First Na­tion looks to his­tory for pot guid­ance

While to­bacco shops abound, sell­ing cannabis on Kah­nawake is il­le­gal


MON­TREAL— For the Mo­hawk ter­ri­tory of Kah­nawake, cannabis le­gal­iza­tion is an op­por­tu­nity to cor­rect the mis­takes of the past re­gard­ing to­bacco.

Smoke shacks sell­ing tax-free cig­a­rettes are per­va­sive in the com­mu­nity across the St. Lawrence River from Mon­treal, and their own­ers have no obli­ga­tion to give money back to cit­i­zens, says Joe De­laronde, spokesper­son for the Mo­hawk Coun­cil.

The fed­eral gov­ern­ment was part of the prob­lem, he ex­plained, “giv­ing to­bacco li­cences willy-nilly.”

“Peo­ple be­came very frus­trated with that over time,” De­laronde added. “And even though some peo­ple gave back — some just pock­eted (all the rev­enue).”

But while lu­cra­tive to­bacco shops abound in Kah­nawake, sell­ing, dis­tribut­ing or man­u­fac­tur­ing cannabis on the ter­ri­tory re­mains il­le­gal.

Kah­nawake is cur­rently draft­ing its own cannabis leg­is­la­tion and tak­ing its time to make sure cit­i­zens’ con­cerns are heard, De­laronde said.

“We have to build some trust here,” he ex­plained. “We need our own laws to make sure we have con­trol over the sit­u­a­tion.”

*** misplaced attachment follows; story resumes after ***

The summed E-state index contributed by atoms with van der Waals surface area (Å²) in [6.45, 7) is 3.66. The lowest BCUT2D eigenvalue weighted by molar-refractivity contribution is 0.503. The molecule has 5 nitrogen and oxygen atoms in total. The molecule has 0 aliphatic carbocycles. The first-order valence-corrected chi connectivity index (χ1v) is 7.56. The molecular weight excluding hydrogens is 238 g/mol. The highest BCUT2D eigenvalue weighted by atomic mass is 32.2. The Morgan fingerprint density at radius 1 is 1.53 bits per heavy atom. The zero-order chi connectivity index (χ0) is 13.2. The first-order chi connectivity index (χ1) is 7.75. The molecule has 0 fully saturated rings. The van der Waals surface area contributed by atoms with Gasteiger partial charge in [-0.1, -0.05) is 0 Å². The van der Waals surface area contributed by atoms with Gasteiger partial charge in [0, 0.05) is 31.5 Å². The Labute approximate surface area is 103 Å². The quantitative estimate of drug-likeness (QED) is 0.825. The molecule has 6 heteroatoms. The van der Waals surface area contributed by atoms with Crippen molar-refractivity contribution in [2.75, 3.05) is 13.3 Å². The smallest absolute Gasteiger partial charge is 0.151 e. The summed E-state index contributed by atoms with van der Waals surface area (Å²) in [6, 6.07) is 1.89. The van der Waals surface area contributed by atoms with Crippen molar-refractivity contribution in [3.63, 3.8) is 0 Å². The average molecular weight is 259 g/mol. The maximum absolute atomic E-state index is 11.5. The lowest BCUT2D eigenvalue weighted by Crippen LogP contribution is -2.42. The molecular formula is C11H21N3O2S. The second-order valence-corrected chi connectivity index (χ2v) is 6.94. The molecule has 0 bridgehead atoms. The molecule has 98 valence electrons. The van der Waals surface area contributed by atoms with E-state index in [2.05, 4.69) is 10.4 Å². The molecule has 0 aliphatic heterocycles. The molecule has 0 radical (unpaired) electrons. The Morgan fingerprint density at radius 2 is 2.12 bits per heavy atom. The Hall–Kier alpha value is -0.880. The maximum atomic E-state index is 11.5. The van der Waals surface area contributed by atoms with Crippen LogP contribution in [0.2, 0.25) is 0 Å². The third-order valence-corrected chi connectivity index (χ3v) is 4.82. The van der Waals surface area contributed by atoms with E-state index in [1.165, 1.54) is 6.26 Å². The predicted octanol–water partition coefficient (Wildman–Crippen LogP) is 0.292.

Opin­ion in Kah­nawake on le­gal­iz­ing cannabis sales is split.

The coun­cil re­cently re­leased re­sults of an opin­ion polls that sur­veyed 425 peo­ple in the com­mu­nity, 55 per cent of whom ei­ther “agreed or strongly agreed” with al­low­ing the le­gal sale of cannabis on the ter­ri­tory.

Kah­nawake’s cannabis bill could be adopted be­fore Christ­mas, De­laronde said, but com­mit­tees will still need to cre­ate a se­ries of rules and reg­u­la­tions to com­pli­ment the law, which will en­sure the fi­nal leg­is­la­tion only en­ters into force much later.

The coun­cil is also still work­ing out if and how the com­mu­nity will im­pose a “roy­alty” on cannabis sales — or to tax non­Indige­nous peo­ple who come into the com­mu­nity to buy the prod­uct.

De­laronde says charg­ing a roy­alty could en­sure cannabis is not cheaper on the ter­ri­tory than in the rest of the prov­ince.

“If the price is lower in Kah­nawake, are we en­cour­ag­ing our young peo­ple to smoke more?” De­laronde asked.

The le­gal process Kah­nawake is go­ing through to le­gal­ize cannabis sales is high­light­ing a ten­sion be­tween the fed­eral, provin­cial and First Na­tions gov­ern­ments re­gard­ing who has fi­nal au­thor­ity over the drug.

Ot­tawa le­gal­ized cannabis on Oct. 17 and left it up to the prov­inces to draft laws reg­u­lat­ing the sale of the prod­uct on their ter­ri­tory. Que­bec, for in­stance, bans all cannabis sales out­side its gov­ern­ment-run stores.

Kah­nawake, how­ever, is lo­cated within Que­bec, but its lead­ers are draft­ing a law that would cre­ate the com­mu­nity’s own sales and pro­duc­tion net­work. In other Mo­hawk com­mu­ni­ties, such as Kane­sa­take, just north of Mon­treal, the in­creas­ing num­ber of cannabis dis­pen­saries is caus­ing ten­sion be­tween shop op­er­a­tors, the band coun­cil and the po­lice.